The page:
Cape Town’s bid story

The City of Cape Town's successful bid for World Design Capital 2014 was coordinated by the Cape Town Partnership, in collaboration with a wide range of stakeholders and supporters.

"Cape Town got 99 problems, but design aint one"

“What does design need to solve for you?” we asked at Design Indaba Expo, encouraging visitors to answer on a post-it note and stick it to the World Design Capital 2014 stand.

What did they say?

  • An overwhelming 46% of respondents called for design to address problems in the city of Cape Town.
  • More abstract notions of world peace, beauty and self-expression were highlighted by 34% of respondents.
  • Design advocacy was top of mind for 20% of respondents.

“Redesign Cape Town”

Of the 46% seeking to redesign Cape Town, 26% wanted more of a focus on environmental issues such as sustainable power solutions, viable recycling systems and urban farming initiatives. One post-it in particular called for “a move for awareness and involvement of the public in eco-friendly and sustainable ideas, not just isolated to industry professionals”.

Public transport solutions, including better infrastructure for cyclists, was highlighted as a concern by 15% of respondents. A number of fantastical suggestions stood out here, including inventing teleportation and flying cars, and building an underground superhighway between Simon’s Town and the CBD.

Reuniting a city divided by apartheid was another top concern for 12% of respondents, who mentioned not only geographical divisions, but also cultural and racial tolerance, and overall city accessibility. “Design needs to link our different economic sectors, cultures and living areas together in a fluid, functional way that beautifies and makes Cape Town the magnanimous, magnificent city it can be,” said one post-it particularly elegantly.

Public art, public spaces, social ills, poverty, housing, education, employment, health and food made up the remaining 47% of concerns that design can address in Cape Town. That the city is prioritising design in the wake of the WDC2014 acknowledgement is evidenced by Executive Mayor Patricia de Lille’s own humble post-it: “To solve how to use design to transform government to deliver services faster”.

“Note to self”

No one can deny the inspirational power of good design and for 34% of Design Indaba Expo, world peace, joy, ugliness, boredom, blandness, empowerment, self-expression, love and motivation are just some of the core human conditions that design can help address.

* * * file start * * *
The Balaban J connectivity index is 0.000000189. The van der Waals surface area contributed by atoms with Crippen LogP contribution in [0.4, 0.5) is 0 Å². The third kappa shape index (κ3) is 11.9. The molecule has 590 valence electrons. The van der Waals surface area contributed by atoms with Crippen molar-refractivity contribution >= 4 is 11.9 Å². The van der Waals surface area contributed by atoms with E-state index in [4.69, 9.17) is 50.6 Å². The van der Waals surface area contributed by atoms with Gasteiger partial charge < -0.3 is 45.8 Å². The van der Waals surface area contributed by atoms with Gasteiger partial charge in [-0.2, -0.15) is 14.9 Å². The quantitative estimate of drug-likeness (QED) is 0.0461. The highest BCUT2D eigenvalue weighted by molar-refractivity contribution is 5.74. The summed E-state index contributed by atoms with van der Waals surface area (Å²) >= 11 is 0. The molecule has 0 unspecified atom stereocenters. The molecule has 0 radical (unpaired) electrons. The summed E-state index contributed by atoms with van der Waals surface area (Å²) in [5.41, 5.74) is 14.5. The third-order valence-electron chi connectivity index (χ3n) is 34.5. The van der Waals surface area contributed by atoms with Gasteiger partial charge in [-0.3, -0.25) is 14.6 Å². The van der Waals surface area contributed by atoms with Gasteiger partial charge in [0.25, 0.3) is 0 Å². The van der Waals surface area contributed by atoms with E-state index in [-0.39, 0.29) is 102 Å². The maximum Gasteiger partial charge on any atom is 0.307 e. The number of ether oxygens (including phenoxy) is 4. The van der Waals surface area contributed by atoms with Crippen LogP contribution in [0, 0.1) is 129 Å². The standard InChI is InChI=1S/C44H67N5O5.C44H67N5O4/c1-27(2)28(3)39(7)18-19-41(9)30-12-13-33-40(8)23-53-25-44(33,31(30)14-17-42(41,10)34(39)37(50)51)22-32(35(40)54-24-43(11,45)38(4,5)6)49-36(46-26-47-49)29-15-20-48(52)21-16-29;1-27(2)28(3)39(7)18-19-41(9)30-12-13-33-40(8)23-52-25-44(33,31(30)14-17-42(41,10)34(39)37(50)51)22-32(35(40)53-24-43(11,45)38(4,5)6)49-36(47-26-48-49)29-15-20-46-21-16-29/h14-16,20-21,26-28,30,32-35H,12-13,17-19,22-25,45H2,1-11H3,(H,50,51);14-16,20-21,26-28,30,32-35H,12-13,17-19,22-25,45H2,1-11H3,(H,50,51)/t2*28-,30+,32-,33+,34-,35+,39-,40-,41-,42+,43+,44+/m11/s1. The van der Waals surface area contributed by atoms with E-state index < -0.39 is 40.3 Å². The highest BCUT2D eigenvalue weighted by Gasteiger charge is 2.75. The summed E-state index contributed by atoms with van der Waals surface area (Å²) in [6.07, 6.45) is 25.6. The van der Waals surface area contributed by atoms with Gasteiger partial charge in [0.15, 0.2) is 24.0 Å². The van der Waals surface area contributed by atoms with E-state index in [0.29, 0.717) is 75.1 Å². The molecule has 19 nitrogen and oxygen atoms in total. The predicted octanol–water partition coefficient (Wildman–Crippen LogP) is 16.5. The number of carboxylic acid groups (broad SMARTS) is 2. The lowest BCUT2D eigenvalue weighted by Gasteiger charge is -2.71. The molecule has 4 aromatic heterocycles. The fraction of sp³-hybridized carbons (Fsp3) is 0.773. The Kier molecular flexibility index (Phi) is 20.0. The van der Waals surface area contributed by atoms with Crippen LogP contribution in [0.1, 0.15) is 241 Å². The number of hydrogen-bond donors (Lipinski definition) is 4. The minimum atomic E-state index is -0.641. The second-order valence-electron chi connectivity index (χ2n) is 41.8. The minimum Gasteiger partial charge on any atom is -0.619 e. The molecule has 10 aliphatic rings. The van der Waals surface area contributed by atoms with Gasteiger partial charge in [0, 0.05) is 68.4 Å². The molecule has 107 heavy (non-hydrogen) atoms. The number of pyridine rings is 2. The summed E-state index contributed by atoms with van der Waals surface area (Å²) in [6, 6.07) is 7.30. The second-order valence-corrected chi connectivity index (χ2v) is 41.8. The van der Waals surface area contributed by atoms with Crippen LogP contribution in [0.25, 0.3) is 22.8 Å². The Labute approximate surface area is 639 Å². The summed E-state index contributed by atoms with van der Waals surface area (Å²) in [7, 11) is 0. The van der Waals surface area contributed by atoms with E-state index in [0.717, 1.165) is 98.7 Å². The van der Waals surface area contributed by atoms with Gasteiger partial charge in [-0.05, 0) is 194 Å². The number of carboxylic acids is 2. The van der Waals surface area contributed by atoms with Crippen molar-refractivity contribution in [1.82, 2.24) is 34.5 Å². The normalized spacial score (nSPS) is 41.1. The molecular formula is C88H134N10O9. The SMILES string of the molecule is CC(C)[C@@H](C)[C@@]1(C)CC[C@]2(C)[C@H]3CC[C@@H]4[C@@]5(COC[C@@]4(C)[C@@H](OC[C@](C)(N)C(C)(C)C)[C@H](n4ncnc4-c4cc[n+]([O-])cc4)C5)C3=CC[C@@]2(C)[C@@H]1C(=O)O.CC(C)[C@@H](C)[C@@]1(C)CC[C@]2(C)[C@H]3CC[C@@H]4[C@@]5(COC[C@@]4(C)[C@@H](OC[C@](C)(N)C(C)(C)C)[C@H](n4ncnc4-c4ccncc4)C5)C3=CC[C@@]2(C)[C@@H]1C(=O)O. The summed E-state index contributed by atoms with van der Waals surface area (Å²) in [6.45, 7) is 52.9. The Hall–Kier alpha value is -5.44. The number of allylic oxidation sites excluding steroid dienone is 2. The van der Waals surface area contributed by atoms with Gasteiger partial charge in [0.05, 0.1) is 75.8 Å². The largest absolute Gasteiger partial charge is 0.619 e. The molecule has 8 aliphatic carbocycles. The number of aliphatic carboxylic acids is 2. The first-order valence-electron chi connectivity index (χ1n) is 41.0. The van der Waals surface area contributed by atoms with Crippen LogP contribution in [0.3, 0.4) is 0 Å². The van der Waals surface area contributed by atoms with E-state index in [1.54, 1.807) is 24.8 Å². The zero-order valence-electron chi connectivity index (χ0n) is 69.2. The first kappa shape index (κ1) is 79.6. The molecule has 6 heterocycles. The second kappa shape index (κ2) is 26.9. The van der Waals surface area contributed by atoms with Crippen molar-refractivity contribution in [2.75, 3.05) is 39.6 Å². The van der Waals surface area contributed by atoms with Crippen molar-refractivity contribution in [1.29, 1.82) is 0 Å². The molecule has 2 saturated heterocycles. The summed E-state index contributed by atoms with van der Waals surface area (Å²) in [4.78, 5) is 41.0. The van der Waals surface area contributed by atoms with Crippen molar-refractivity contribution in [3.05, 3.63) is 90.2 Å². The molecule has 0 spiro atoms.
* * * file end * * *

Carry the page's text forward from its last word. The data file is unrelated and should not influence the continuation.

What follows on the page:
That 32% of these respondents wanted to redesign human behaviour and their own lives points to a deep understanding of the radical shift needed to achieve a completely sustainable planet. “Be the change,” one post-it quoted Gandhi, while many others said: “You are the ultimate design.”

“Turn post-its into ideas”

However, spreading the message of design as a means to improve the quality of life for all was seen as the first step for 20% of respondents.First get the message out there and everyone on the same page – or post-it in this case – said 67% of these respondents. “Creativity is not elitist,” surmised one post-it.

This 67% also included the 19% of people who wanted to use design to show off Africa, South Africa and Cape Town to the world, while forging a unique national design identity.

Once the message is out, the focus can turn to innovation and small tweaks to everyday objects – storage and clutter solutions, as well as affordable local fashion came up a lot.

Other wacky, poignant and inspiring post-its

“Design is inspired by people, the way we live and who we are. It’s about incorporating traditions of different cultures to bring new ideas.”

Art washes away the dust of everyday life.

“With great creativity comes great responsibility.”

Design a way to gently explain to people that you cannot solve anything by buying more stuff.

“Government needs to view civil engineering as design and not just a way to spend money.”

Loving design means loving the world you live in, means loving yourself, means love. And to love and be loved is the answer. Let’s clear our minds, we are a positive nation, let’s continue!

Rechargeable cushioning on your favourite running shoes.”

Something to devalue rhino horns.

“Transform Beach Road/Paarden Island into a walkway, arcade, hiking trail and public gym.”

To be able to buy a single ticket for a single journey on the MyCiTi Bus, on the bus!

“Design should inspire, bring people together and be a vehicle for social and climate justice. Design needs to transform our image of ourselves as Africans.”

Design a way for the homeless to clean and dry their clothes.

“Design needs to solve the problem of bad design.”

Design products that do not jeopardise the lives of future generations.

“The time of resistance art is over, it’s time now for acceptance art.”

To provide the ultimate option of choice.

“Create ways for people to accept change.”

Affordable housing that goes up not out, with great green spaces surrounding it.

“No ticking for races (white/black/coloured/Indian) on application forms.”

Transform the common structures that are bruising the face of Cape Town.

“Urban gardening movement to ensure no-one is hungry.”

Design education programmes in our schools to inform kids about great design and its benefits.

What does design need to solve for you? Leave your comment below.

Images of the World Design Capital 2014 stand at Design Indaba Expo 2012 by Anita van Zyl